- Al Morganti
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There's no truth to the rumor that instead of being greeted by "You've got mail" when they log onto AOL, Washington Capitals players are greeted by "You've been traded."
First, there is the Colorado Avalanche's belief in goalie David Aebischer. Management and staff have been professing that the Swiss goalie can win in the playoffs. Though he's posted a 1.81 GAA and a .927 save percentage since the All-Star Game, he's just 3-4-1, which speaks more to his team's inability to score (they've been shut out three times in their last eight games). Still, if Aebischer carries the No. 1 label into the postseason, the Avalanche don't have any insurance should he falter.
Therefore, watch for the Avalanche to have some real interest in Kolzig. The bizarre twist here might be a decision to at least check out the possibility of Arturs Irbe, the Carolina Hurricanes goalie who had been banished to the minor leagues most of the season, but is back and could be a capable backup. In any event, the Avalanche will have a tough decision to make in goal.
The Avalanche are also in search of another center, so don't be surprised if they ask about Phoenix Coyotes pivot Chris Gratton. At last season's deadline, the Avalanche were undecided between Gratton and Bates Battaglia, and wound up trading for Battaglia, who they've since traded to the Capitals for former captain Steve Konowalchuk.
Then, there is the matter of New York Rangers defenseman Brian Leetch, who is expected to be offered around the league. Let's say the Philadelphia Flyers, Boston Bruins or Toronto Maple Leafs get Leetch. In that case, there could be a trade deadline day showdown for Gonchar that could include the New Jersey Devils and whoever didn't get Leetch.
A lot of teams have shown interest in Witt, a physical, stay-at-home defenseman. But as the only one of his kind on the market, the Capitals likely won't part with him unless they receive an offer they can't refuse.
Meanwhile, the Tampa Bay Lightning are very much interested in getting Vaclav Prospal back from the Anaheim Mighty Ducks. Problem is, Tampa management really likes the chemistry of its team and doesn't want to take on a player who doesn't fit its style of play or style of management and coaching. But the Lightning know Prospal, who thrived in Tampa Bay until he left for Anaheim last summer. Knowing they have a very real shot to shake up the East in the playoffs, the Bolts could be willing to give up more futures than one might expect to get Prospal back -- as long as they don't have to write too big a check to the Ducks.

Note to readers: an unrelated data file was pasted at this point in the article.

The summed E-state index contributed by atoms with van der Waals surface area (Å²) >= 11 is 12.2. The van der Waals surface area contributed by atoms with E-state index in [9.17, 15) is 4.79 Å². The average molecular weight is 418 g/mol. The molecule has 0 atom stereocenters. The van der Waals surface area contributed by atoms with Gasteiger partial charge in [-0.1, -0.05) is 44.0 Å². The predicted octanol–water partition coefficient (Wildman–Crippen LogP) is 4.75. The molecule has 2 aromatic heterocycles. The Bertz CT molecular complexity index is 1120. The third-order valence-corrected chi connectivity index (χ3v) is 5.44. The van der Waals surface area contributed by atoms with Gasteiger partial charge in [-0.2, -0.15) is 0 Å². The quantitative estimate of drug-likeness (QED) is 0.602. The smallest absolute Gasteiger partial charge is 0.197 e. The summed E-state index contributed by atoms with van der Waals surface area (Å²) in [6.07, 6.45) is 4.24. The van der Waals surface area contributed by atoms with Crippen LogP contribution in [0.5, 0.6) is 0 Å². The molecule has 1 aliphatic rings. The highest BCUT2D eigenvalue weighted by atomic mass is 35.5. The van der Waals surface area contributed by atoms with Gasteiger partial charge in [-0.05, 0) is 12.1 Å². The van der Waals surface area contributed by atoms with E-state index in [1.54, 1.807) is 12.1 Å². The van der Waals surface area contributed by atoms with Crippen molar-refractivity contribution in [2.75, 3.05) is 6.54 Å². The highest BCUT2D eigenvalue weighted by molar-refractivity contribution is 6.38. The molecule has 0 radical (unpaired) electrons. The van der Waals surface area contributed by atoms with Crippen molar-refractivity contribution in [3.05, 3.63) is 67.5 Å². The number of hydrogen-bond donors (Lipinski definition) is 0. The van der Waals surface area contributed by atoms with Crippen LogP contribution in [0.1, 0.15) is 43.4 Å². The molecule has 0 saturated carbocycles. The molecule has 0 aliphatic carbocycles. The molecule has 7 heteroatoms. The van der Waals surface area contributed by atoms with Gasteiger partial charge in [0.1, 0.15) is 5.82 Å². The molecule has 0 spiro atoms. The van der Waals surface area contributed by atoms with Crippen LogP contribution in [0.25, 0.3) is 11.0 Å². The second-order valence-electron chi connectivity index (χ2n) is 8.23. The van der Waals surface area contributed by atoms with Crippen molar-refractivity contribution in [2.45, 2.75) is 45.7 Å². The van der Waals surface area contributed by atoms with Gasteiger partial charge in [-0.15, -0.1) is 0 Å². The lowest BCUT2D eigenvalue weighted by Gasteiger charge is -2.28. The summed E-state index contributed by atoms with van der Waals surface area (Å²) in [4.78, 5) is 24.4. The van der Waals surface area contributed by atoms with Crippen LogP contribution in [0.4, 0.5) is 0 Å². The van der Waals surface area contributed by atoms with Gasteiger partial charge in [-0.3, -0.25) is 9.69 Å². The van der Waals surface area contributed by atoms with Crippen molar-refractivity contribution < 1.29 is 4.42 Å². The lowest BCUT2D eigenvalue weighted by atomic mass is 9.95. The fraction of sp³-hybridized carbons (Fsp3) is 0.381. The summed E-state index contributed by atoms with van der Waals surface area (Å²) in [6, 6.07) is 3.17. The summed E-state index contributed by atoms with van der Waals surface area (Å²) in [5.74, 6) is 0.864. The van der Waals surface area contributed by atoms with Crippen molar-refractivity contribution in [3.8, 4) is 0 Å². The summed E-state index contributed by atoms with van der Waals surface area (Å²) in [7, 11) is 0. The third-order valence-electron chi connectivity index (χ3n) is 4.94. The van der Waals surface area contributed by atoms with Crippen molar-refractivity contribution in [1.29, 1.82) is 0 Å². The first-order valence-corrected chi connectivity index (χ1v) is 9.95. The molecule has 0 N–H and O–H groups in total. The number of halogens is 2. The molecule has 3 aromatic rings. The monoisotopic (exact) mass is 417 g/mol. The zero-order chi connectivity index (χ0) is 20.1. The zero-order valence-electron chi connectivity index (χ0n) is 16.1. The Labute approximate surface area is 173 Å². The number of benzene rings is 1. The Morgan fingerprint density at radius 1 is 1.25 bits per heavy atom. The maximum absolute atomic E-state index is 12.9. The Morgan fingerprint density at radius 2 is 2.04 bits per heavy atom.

The biggest additions around the trade deadline are likely to be players returning to their own rosters.
In Los Angeles, the return of center Martin Straka and defenseman Aaron Miller will have a bigger impact than any trade the team could engineer. On Long Island, the return of center Alexei Yashin (arm surgery) will have the same result. In Philly, Keith Primeau is on the road to recovery from a concussion, while Jeremy Roenick has not ruled out the chance he could be back from a concussion and broken jaw in time for some playoff action.
And then there is the return of defenseman Derian Hatcher to Detroit. So, as they get healthier and stronger with additions such as Robert Lang and Hatcher, don't be surprised if the Red Wings fly to the Stanley Cup with Dominik Hasek sitting home and Manny Legace in goal.
Being a GM during an ownership change is always a tenuous existence, moreso when the team doesn't make the playoffs. And Regier, who is among the most patient of NHL GMs, didn't alter his team in an effort to earn a spot.
To be fair, the team was playing well until it fell to the Islanders, and during his tenure he's be handcuffed by financial hardships. Still, for the last few seasons, Regier has had a strong hand to play with three young goalies -- Martin Biron, Mika Noronen and Ryan Miller -- but he stood pat instead. The last order of business that might save Regier could be trading Miroslav Satan at the deadline and re-defining the chemistry in the Sabres' locker room. He has made some sweet deals for the Sabres, but with new ownership there is not any loyalty to the past.
Will Montreal Canadiens GM Bob Gainey finally make a deal? Gainey, who has kept a low league-wide profile since he was hired as GM last June, has acknowledged in the past that his team needs size up front.
Capital interest? Lightning striking twice? Adding without subtracting? Deadline storylines are taking on many forms.